Referring now to the drawings and in particular FIG. 3, a typical internally threaded fastener is illustrated that has had a 360° coating 13 of fused powdered material, a nylon patch, deposited thereon in accordance with the present invention. A nylon patch is illustrated as exemplary of only one of the many different types of coatings that can be achieved in connection with the use of the method and apparatus of the present invention. It should be noted that the present invention can be beneficially used to deposit all manner of fine powdered materials onto a variety of different articles. Coating materials deposited by the present invention can serve various purposes including, but not limited to, masking, insulating, lubricating, adhering and/or inclining the torsional resistance of the articles when mated.
A particularly preferred use of the present invention is to deposit thermoplastic type powdered materials such as nylon 11 or fluoropolymers onto a succession of discrete articles such as internally threaded fasteners, in order to give them self-locking and/or insulating characteristics. It should be understood that the present invention can be equally beneficially utilized in connection with a wide variety of other fasteners or articles having an internal bore that is open on at least one end. It is to be understood, therefore, although the invention will be described in detail to follow with respect to the application of powdered material onto the threads of an internally threaded fastener, that this terminology is intended to be non-limiting and is used as a shorthand for any metal article having an internal opening open on at least one end the applications and any type of powdered coating material in accordance with the present invention.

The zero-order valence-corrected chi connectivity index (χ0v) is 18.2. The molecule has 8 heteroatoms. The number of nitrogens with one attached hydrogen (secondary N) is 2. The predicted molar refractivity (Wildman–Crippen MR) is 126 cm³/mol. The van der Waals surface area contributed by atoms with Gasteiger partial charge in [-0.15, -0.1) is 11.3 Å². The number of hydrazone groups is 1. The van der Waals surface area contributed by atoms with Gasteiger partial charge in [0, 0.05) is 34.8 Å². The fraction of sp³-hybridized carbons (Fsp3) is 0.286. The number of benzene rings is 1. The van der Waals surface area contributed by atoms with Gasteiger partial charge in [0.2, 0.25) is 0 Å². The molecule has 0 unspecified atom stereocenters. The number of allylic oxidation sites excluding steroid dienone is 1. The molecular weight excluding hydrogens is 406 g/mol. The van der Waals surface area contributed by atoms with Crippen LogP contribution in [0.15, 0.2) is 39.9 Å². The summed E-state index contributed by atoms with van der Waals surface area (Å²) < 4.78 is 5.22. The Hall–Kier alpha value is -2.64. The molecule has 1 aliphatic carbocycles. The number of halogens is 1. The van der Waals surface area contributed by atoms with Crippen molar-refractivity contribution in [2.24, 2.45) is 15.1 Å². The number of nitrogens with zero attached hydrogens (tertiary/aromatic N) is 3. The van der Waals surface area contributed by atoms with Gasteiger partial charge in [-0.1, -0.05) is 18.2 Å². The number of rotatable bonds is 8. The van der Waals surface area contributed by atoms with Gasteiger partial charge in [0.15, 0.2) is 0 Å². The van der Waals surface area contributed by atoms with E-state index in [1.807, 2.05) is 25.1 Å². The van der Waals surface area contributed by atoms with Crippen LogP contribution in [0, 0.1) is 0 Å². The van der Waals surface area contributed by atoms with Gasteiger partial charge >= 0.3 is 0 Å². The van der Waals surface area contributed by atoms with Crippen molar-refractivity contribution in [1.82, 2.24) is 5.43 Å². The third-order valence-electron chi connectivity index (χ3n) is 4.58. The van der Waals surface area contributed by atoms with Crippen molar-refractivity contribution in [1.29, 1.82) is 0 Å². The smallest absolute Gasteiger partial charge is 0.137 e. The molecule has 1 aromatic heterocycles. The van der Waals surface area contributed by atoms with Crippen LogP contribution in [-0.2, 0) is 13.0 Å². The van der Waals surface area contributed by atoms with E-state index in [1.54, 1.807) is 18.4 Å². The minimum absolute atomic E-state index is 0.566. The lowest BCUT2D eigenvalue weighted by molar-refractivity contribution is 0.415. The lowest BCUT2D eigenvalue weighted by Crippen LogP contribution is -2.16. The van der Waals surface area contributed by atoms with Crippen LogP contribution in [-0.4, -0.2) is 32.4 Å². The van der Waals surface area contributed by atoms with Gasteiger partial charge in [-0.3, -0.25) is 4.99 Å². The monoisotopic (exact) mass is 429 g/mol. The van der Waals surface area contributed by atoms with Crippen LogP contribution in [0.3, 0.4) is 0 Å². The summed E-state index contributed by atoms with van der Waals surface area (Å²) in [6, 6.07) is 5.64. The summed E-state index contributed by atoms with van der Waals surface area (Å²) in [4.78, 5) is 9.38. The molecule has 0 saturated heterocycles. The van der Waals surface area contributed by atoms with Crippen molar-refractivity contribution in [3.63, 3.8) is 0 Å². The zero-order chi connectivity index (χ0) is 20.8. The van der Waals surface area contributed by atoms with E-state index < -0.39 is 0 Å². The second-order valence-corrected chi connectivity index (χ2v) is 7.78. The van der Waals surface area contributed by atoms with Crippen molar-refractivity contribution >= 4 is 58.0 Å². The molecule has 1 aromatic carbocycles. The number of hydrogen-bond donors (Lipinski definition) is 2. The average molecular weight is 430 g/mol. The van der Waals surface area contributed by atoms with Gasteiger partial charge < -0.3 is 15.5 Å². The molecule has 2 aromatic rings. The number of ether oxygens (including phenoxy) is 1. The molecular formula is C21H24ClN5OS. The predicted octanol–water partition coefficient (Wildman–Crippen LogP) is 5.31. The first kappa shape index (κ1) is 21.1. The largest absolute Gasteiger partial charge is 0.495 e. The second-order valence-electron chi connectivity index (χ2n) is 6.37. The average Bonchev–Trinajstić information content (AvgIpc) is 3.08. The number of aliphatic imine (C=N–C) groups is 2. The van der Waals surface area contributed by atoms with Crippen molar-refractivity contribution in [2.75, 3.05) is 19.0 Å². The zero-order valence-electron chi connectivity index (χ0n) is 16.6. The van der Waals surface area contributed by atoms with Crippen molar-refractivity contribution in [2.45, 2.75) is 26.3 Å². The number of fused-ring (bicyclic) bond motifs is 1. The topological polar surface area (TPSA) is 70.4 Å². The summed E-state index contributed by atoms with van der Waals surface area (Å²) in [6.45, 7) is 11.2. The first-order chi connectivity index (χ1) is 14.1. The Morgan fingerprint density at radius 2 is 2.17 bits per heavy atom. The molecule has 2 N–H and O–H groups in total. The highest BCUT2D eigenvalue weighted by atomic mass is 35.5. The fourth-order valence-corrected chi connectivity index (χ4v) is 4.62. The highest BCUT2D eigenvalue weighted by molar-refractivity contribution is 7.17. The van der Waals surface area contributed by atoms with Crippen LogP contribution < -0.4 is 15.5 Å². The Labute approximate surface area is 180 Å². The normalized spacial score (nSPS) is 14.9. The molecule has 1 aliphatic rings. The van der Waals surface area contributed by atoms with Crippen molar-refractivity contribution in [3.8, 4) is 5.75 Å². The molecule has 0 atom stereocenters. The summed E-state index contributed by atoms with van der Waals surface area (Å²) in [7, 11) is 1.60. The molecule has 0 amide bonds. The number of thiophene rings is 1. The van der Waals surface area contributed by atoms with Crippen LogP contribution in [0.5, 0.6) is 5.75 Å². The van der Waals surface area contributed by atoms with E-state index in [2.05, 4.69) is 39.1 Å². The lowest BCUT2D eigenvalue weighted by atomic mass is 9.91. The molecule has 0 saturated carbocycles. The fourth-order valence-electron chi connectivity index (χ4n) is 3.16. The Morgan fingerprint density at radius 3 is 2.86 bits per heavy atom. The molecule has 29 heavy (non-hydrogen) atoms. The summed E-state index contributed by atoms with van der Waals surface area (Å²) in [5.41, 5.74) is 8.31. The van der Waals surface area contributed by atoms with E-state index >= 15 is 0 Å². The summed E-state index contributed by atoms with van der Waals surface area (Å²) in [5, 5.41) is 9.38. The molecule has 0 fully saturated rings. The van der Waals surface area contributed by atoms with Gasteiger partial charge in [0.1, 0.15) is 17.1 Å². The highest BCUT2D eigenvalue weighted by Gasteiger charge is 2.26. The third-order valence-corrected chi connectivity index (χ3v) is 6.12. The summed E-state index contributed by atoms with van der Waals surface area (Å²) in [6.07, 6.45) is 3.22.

Referring now to FIGS. 1 and 2, the apparatus of the present invention is generally disclosed. In its most preferred embodiments, the apparatus 10 includes a loading station 14, a material application station 16, a parts purging station 18, a parts removal station 20, a cleaning station 22 and a lubrication station 24 spaced circumferentially around a dial 11. In such embodiments, the fasteners 12 are preferably preheated and loaded onto the device at station 14. Thereafter, the dial 11 continues to rotate. Coating material is applied at station 16, he coated fasteners 12 next pass a purging station 18 where they can be inspected on the dial 11 and rejected fasteners can be simultaneously removed. The fasteners 12 continue to rotate on the dial 11 until they are removed at station 20. The dial 11 continues its rotation past the cleaning station 22, where any stray coating material is removed prior to the time apparatus 10 completes one complete revolution back to the loading station 14. A lubrication station 24 can be provided to lubricate the applicators 50 of the apparatus 10 without removing them or stopping the rotation of the dial 11, as will be described to follow.